NUTS misses U-turns, runs in circles until max_treedepth

This is what keeps tripping me up.

In my experiments I wasn’t trying to do a proper u-turn check but only to detect the wraparounds. In that case compute_criterion(p_sharp_bck_fwd, p_sharp_fwd_bck, rho) is enough to guarantee that the usual no-u-turn check won’t miss the u-turn.

I agree the overhead is negligible either way.

I don’t think anyone can intuit this, which is why I’m careful to thoroughly check the resulting sampling behavior.

@nhuurre I am not sure if it helps but I think the criterion is not to check the angles of p_1 vs sum(p_1,..., p_n) or p_n vs sum(p_1,..., p_n) but to check the angles of p_1 vs sum(p_2,..., p_n) and pn vs sum(p1,..., p_{n-1}). My reason is q_n - q_1 ~ sum(p_2,..., p_n) * step_size, not q_n - q_1 ~ sum(p_1,..., p_n) * step_size. I use this criterion and do not observe your topic’s issue. Regardless, I hope that the discussions here will lead to a better criterion for Stan. :)

The sum is just a first order approximation to the integral. Omitting one momentum amounts to a difference that is proportional to the step size. So it’s still a first order approximation. I don’t have intuition which one is more accurate or if there even is a consistent difference. However, q_n-q_1 should be the same whichever direction you’re going so I think if you’re going to do that you should instead use the average of forward and backward sums which is

q_n - q_1 \approx \frac{1}{2}p_1 + \sum_{k=2}^{n-1}p_k + \frac{1}{2}p_n

Again, no idea if that \frac{1}{2}\left(p_1+p_2\right) difference improves the approximation. Maybe looking at how it works when the trajectory is just a single step will clarify this?

So we start at q_1 with momentum p_1 . The first momentum half-step takes us to

p^\prime = p_1 + \frac{1}{2}f_1

where f_1 is the force at q_1 and I have chosen units such that the stepsize is one. Next position full-step moves us to

q_2 = q_1 + p^\prime = q_1 + p_1 + \frac{1}{2}f_1

and finally the second momentum half-step completes the transition

p_2 = p^\prime + \frac{1}{2}f_2 = p_1 + \frac{f_1+f_2}{2}

Rearranging these gives

\begin{eqnarray*} p_2 - p_1 & = & \frac{f_1+f_2}{2}\\ q_2 - q_1 & = & p_1 + \frac{f_1}{2} = p_2 - \frac{f_2}{2}\\ & = & \frac{p_1+p_2}{2} + \frac{f_1 - f_2}{4}\\ \end{eqnarray*}

Actually, I now see that this can be summed over a trajectory of arbitrary length.

\begin{eqnarray*} q_{n}-q_{1} & = & \left(q_{n}-q_{n-1}\right)+\left(q_{n-1}-q_{n-2}\right)+\dots+\left(q_{2}-q_{1}\right) \\ & = & \frac{1}{2}p_{1}+\sum_{k=2}^{n-1}p_{k}+\frac{1}{2}p_{n}+\frac{f_{1}-f_{n}}{4} \end{eqnarray*}

Huh, that’s surprisingly simple. Can it really be this easy?


Yeah, I think that your approximation might be more accurate. But assume that there are only two points, then to me, computing p1.p2 to decide U-turn is better than computing p1.(p1+p2)/2 and p2.(p1+p2)/2. Anyway, using your approximation might also solve the topic issue but I haven’t tested it yet. The point I want to make here is there is an additional term, whether it is p1 or pn or your proposal (p1+pn)/2, in the approximation of current Stan criterion, which causes your issue.

The difference between the two is actually proportional to the square of the step size, which you can see if you restore the step sizes in your calculation.

But you have to be careful about what is the approximating what. The original no-u-turn condition, p_{N} \cdot (q_{N} - q_{0}) > 0, (-p_{0}) \cdot (q_{0} - q_{N}) > 0, is well-defined only on Euclidean manifolds and hence it’s particularly well-defined in terms of the Hamiltonian system itself. On the other hand the integral of the canonical form (sum over momenta) introduced in is well-defined with respect to the Hamiltonian system and doesn’t rely on the particular structure of a given Euclidean space.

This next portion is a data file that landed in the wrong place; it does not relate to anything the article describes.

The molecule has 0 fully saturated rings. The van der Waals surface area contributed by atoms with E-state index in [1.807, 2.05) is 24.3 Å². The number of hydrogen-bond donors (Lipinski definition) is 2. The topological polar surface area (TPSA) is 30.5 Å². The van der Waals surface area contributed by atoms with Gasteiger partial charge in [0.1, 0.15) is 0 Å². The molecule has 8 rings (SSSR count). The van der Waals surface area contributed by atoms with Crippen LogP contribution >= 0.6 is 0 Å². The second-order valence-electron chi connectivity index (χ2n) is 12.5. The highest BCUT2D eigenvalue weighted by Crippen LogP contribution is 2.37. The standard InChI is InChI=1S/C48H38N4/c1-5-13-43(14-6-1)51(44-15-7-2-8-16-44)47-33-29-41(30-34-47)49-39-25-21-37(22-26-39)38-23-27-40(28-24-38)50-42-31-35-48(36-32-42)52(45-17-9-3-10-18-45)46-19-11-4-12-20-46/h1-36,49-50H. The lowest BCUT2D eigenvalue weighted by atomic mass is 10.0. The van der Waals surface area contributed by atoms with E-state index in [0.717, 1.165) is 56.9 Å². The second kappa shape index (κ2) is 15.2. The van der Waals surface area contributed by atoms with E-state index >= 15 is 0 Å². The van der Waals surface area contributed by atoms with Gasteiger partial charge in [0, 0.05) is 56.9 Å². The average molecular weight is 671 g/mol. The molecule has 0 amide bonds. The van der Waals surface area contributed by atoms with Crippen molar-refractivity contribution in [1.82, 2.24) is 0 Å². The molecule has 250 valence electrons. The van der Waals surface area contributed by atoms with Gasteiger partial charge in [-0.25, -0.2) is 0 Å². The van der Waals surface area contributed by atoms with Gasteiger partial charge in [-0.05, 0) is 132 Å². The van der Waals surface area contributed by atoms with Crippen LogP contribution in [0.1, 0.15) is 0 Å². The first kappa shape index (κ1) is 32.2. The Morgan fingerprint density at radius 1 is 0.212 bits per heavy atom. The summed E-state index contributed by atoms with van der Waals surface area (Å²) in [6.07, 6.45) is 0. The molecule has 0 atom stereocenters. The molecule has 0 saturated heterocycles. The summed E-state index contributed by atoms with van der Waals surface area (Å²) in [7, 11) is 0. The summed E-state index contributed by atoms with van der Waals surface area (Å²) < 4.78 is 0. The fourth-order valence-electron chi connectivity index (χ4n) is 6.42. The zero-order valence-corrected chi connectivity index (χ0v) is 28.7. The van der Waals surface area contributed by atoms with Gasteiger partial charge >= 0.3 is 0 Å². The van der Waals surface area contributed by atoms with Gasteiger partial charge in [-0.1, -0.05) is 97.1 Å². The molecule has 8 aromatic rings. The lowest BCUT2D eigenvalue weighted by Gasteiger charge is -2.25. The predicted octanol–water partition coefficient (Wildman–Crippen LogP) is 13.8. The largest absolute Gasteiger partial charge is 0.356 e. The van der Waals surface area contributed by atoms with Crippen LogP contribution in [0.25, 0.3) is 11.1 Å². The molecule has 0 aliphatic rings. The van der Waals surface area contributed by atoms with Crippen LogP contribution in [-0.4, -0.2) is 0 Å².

The two are equal in the \epsilon \rightarrow 0 limit, but ultimately the original no-u-turn criterion is what approximates this sum generalized criterion for a finite step size integrator, and not the other way around.

One immediate benefit of this more general condition is that it is immediately symmetric between states, so the same sum can be used for both the forward and reverse checks. Removing the boundary momenta results in an asymmetric sum that will break the requisite symmetry is used naively. To ensure the right invariant distribution one would have to either keep all of the trajectory states around to compute the asymmetry sums on the fly or keep boundary states around to correct the total sum, which isn’t much different to what the current PR does.

The advantage of the current PR, and the current behavior in develop, is that it is more immediately connected to the proper theory and hence easier to demonstrate the desired invariant distribution. That connection to theory also helps to elucidate what effects the discrete trajectories are introducing and motivate principled understanding for how to manage them.

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The dot product becomes negative as soon as the angle between the vectors exceeds 90 degrees which is not a u-turn. To detect when the turn is near 180 degrees you need to compare the momenta not to each other but to some kind of a “pivot vector” that lies between them. I don’t think p1.(p1+p2)/2 is too strict. When sampling from a two dimensional IID normal Stan does limit about 15% of the transitions to a single leapfrog step so the current algorithm has no problem stopping at short u-turns. Limiting max_treedepth to 1 or even 2 seriously lowers effective sample size so I think even 15% is quite a lot.

If I restore the step sizes I get

\begin{eqnarray*} q_{n}-q_{1} & = & \frac{1}{2}\epsilon p_{1}+\sum_{k=2}^{n-1}\epsilon p_{k}+\frac{1}{2}\epsilon p_{n}+\epsilon^2\frac{f_{1}-f_{n}}{4}\\ & = & \sum_{k=1}^n\epsilon p_{k}-\epsilon\left(\frac{1}{2}p_{1}+\frac{1}{2}p_{n}\right)+\epsilon^2\frac{f_{1}-f_{n}}{4}\\ & = & \epsilon\sum_{k=1}^n p_{k}+O\left(\epsilon\right) \end{eqnarray*}